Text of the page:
Once we have our background image on, we freeze it so that it does not move out of position and now we can begin modeling. I always try to see each piece as simple as possible, for example, the barrel would be a cylinder and then I would add geometry in the areas that I need to give it the shape. Always start with simple shapes, go from less geometry to more, because vice versa is more complicated.
Maybe you see geometry that could be simplified, but as I said before, I don’t worry too much about geo because then I have to do the high, and for this, a geometry in quads is much better than in triangles to avoid pinching.
High Poly Creation
Like I said previously, making the high poly in my opinion is better to do before making the Low poly. It is about making the basic shapes in the program you use (3Ds max in my case) together with the shapes of the Boolean that you have, then take everything into Zbrush and use the Live Boolean there to make the holes you need.
I am not going to delve much into this process since i used a combination of processes rather than just this one. I only did this in certain pieces to learn the workflow a little better. After creating the High Poly, the first thing I did once I had the Low poly, is to make sure that all the smoothings groups were correctly added since this is what will help us to get our containment geometry where we want it.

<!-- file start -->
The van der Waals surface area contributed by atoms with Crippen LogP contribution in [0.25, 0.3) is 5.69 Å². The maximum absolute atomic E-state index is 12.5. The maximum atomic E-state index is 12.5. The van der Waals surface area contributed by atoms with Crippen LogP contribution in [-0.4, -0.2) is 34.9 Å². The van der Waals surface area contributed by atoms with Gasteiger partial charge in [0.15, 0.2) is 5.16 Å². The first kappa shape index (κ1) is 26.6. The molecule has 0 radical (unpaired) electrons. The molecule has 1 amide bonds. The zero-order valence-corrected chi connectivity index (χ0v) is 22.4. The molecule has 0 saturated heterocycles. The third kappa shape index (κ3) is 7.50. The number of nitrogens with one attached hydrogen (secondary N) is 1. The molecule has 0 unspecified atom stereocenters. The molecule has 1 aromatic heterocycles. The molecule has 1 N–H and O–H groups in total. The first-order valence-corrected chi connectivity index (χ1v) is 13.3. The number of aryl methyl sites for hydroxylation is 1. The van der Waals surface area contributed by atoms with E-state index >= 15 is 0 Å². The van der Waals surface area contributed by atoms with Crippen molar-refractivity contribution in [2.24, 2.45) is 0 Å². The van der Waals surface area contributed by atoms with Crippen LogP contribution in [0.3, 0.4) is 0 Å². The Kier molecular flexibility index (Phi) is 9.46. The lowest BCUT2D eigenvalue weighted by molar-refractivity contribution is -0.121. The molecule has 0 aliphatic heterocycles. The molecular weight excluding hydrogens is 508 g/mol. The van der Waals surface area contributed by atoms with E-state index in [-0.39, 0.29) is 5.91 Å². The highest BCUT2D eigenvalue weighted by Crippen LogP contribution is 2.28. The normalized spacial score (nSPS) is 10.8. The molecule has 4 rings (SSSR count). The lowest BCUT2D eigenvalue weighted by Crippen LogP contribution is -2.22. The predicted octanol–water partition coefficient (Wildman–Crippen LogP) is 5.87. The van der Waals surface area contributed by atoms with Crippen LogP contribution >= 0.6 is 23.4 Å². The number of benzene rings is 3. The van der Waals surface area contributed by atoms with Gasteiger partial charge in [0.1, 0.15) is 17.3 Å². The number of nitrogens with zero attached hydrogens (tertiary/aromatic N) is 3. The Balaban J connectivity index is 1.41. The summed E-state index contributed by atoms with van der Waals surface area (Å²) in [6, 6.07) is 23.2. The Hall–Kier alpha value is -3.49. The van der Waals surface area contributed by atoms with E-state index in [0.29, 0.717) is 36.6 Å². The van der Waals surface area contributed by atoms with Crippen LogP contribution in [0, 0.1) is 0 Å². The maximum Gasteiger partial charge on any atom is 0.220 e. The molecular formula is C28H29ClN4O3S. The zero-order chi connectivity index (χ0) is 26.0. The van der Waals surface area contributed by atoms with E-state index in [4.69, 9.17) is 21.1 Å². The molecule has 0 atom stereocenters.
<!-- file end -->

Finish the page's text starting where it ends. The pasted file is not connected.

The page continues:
Once we have the smoothing groups in place, we will add the Chamfer modifier piece by piece (to control the geometry well in each case). With the modifier applied and configured to our liking, we can now put the TurboSmooth modifier on top (I always set it to 2).
This is the way I made almost the entire weapon, but as I said before, I also tried using Zbrush in my workflow in the way I mentioned at the beginning.
The pieces are more geometric, but this is a way to avoid the imperfections you may get in the mesh. Also, another one of the things that I usually do a lot on the high is adding floats, these will just be projected on the low when making the bake, but they could also be done directly in Substance, however I always recommend doing everything you can in the high because when making the bakes it will be much better.
For this step I used a program that I am learning, however, it is quite simple and I highly recommend using it, it’s called RizomUv. Before I learned this program, I was moving towards UVs in 3Ds max, but it is much faster and easier in Rizom.